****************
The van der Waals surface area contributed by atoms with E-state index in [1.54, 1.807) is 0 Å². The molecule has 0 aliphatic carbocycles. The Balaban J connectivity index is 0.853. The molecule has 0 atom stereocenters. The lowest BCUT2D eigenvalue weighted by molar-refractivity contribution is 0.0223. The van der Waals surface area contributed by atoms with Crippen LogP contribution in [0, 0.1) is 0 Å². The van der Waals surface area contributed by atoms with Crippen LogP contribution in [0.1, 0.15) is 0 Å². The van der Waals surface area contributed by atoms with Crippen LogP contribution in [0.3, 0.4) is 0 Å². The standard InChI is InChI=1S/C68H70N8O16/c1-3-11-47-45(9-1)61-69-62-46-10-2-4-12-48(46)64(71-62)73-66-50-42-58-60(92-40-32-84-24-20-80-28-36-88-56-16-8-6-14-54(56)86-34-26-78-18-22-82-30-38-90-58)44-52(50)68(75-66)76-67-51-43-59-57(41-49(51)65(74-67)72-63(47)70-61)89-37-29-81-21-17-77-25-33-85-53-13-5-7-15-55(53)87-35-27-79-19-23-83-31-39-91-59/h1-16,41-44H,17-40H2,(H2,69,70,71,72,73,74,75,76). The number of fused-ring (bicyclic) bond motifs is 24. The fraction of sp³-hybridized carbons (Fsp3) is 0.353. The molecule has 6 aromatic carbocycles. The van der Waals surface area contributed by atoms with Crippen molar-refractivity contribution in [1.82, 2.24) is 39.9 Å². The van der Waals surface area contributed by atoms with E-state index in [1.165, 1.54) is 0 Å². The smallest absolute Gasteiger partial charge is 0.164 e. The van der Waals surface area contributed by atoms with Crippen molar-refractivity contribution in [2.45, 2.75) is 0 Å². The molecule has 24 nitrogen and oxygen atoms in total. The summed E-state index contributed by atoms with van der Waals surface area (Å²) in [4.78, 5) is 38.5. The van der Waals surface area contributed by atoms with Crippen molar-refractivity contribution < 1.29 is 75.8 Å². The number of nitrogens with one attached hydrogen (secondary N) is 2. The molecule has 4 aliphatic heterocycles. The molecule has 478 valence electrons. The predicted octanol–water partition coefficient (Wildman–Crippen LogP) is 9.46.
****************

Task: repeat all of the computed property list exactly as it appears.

The van der Waals surface area contributed by atoms with E-state index in [1.54, 1.807) is 0 Å². The molecule has 0 aliphatic carbocycles. The Balaban J connectivity index is 0.853. The molecule has 0 atom stereocenters. The lowest BCUT2D eigenvalue weighted by molar-refractivity contribution is 0.0223. The van der Waals surface area contributed by atoms with Crippen LogP contribution in [0, 0.1) is 0 Å². The van der Waals surface area contributed by atoms with Crippen LogP contribution in [0.1, 0.15) is 0 Å². The van der Waals surface area contributed by atoms with Crippen LogP contribution in [0.3, 0.4) is 0 Å². The standard InChI is InChI=1S/C68H70N8O16/c1-3-11-47-45(9-1)61-69-62-46-10-2-4-12-48(46)64(71-62)73-66-50-42-58-60(92-40-32-84-24-20-80-28-36-88-56-16-8-6-14-54(56)86-34-26-78-18-22-82-30-38-90-58)44-52(50)68(75-66)76-67-51-43-59-57(41-49(51)65(74-67)72-63(47)70-61)89-37-29-81-21-17-77-25-33-85-53-13-5-7-15-55(53)87-35-27-79-19-23-83-31-39-91-59/h1-16,41-44H,17-40H2,(H2,69,70,71,72,73,74,75,76). The number of fused-ring (bicyclic) bond motifs is 24. The fraction of sp³-hybridized carbons (Fsp3) is 0.353. The molecule has 6 aromatic carbocycles. The van der Waals surface area contributed by atoms with Crippen molar-refractivity contribution in [1.82, 2.24) is 39.9 Å². The van der Waals surface area contributed by atoms with E-state index in [1.165, 1.54) is 0 Å². The smallest absolute Gasteiger partial charge is 0.164 e. The van der Waals surface area contributed by atoms with Crippen molar-refractivity contribution in [2.45, 2.75) is 0 Å². The molecule has 24 nitrogen and oxygen atoms in total. The summed E-state index contributed by atoms with van der Waals surface area (Å²) in [4.78, 5) is 38.5. The van der Waals surface area contributed by atoms with Crippen molar-refractivity contribution < 1.29 is 75.8 Å². The number of nitrogens with one attached hydrogen (secondary N) is 2. The molecule has 4 aliphatic heterocycles. The molecule has 478 valence electrons. The predicted octanol–water partition coefficient (Wildman–Crippen LogP) is 9.46.